Chaosium's Basic Roleplaying "System Reference Document"

4 months or more since announcement; for old Chaosium that would have been super fast, for "Moon Design sans Greg Stafford now doing business as the walking corpse of Chaosium" we don't know, they haven't shipped anything on a schedule before.

So, it's 23 pages, with 2 pages of license and an artless cover page. And no interior art except two colors of the conformance logo, which must be plastered on your book. The license isn't too different from the D20 SRD, except the massive list of "prohibited content".

The book is moderately useful mechanically, it's a quickstart version of BRP. They've eliminated characteristic/skill bonuses, and very few skills use characteristic bases. One of the nicer features of most D100 variants is either a skill category bonus from characteristics (say +1% to all Manipulation skills per CHA over 12), or direct characteristic base (Influence starts at CHAx2); in BRP SRD, Persuade starts at 15% whether you're a hideous slime beast or George Clooney.

There's a bunch of professions ranging from Cowboy to Warrior, with no theme or note about culture and era, none of which have magic. Equipment is mentioned, but there's no shopping lists for any period; very generic lists of weapons and armor ("Sword, Broad", "Pistol", "Pistol, Laser", etc; I thought I was terse!) are later given with no costs, and the armor uses the same craptastic fixed-defense mechanic as later-era Call of Cthulhu and RuneQuest, rather than the die rolls that made Stormbringer, etc. combat dangerous.

BRP-SRD still has 4 almost totally disconnected task systems: Characteristic rolls, which are score x 5%, pass/fail; Skill Rolls with Critical, Special, Success, Fail, Fumble levels of success (Critical/Special used to be Impale/Critical? Or the other way around?); Skill vs Skill where levels of success are compared; and Resistance Rolls on a big table where characteristics are compared to get a % roll, which boils down to (Attack-Defense+10)x5%, pass/fail. Modern D100 games have simplified that down to just skill rolls and four levels of success, with specific resistance/characteristic test skills.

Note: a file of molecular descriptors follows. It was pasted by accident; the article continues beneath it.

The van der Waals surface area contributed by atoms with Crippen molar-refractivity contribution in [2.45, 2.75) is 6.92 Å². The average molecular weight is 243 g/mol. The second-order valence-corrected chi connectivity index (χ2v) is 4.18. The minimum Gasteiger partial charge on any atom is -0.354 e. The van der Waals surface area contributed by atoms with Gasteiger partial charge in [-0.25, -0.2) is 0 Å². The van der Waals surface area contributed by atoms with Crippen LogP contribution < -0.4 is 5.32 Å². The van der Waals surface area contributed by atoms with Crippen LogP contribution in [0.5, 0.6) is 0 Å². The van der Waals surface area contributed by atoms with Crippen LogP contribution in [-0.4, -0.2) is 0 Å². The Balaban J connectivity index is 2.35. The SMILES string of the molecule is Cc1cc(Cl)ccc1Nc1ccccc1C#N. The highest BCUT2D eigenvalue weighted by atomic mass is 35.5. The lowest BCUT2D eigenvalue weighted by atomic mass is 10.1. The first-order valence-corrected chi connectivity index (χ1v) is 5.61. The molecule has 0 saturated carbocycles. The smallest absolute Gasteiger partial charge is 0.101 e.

The classic skill-roll experience system is here, but it barely addresses over-100 skills, and has the classic "golf bag of weapons" flaw: No limit on how many skills can be improved, so everyone is encouraged to try every skill until they succeed once, then never do it again that session. Legend's Improvement Points mechanic somewhat fixes that, and certainly has much more serious over-100 skill rules, as well as paid training, time training, and improving characteristics. This is barely, minimally adequate to play a few sessions in, a campaign will be severely hamstrung.

Combat is minimalistic, with 2 pages of spot rules, heavily whitespace-padded. You don't technically need many rules to run D100 combat, you can make your own spot rules for most things. But there's no off-hand or dual-wield weapon use, for instance, and I like to fight Florentine or with a cloak in any medieval game. Everyone will have their own set of needs and the much longer section from most D100 games standardizes them.

There is no magic system at all, and they've forbidden use of any of the standard BRP systems of the last 45 years. OK, making a new magic system isn't that hard, but if you want it to be like Stormbringer, or Mythic Earth, or Magic World/Big Green Book BRP, you can't. You can't just pick this SRD up and have a usable game for any genre except mundane reality.

There's one animal stat block, and they've forbidden use of essentially any monster ever written because they forbid use of:

All trademarks, registered trademarks, proper names (characters, deities, place names, etc.), plots, story elements, locations, characters, artwork, or trade dress from any of the following: any releases from the product lines of Call of Cthulhu, Dragon Lords of Melniboné, ElfQuest, Elric!, Hawkmoon, HeroQuest, Hero Wars, King Arthur Pendragon, Magic World, Nephilim, Prince Valiant, Ringworld, RuneQuest, 7th Sea, Stormbringer, Superworld, Thieves’ World, Worlds of Wonder, and any related sublines; the world and mythology of Glorantha; all works related to the Cthulhu Mythos, including those that are otherwise public domain; and all works related to Le Morte d’Arthur.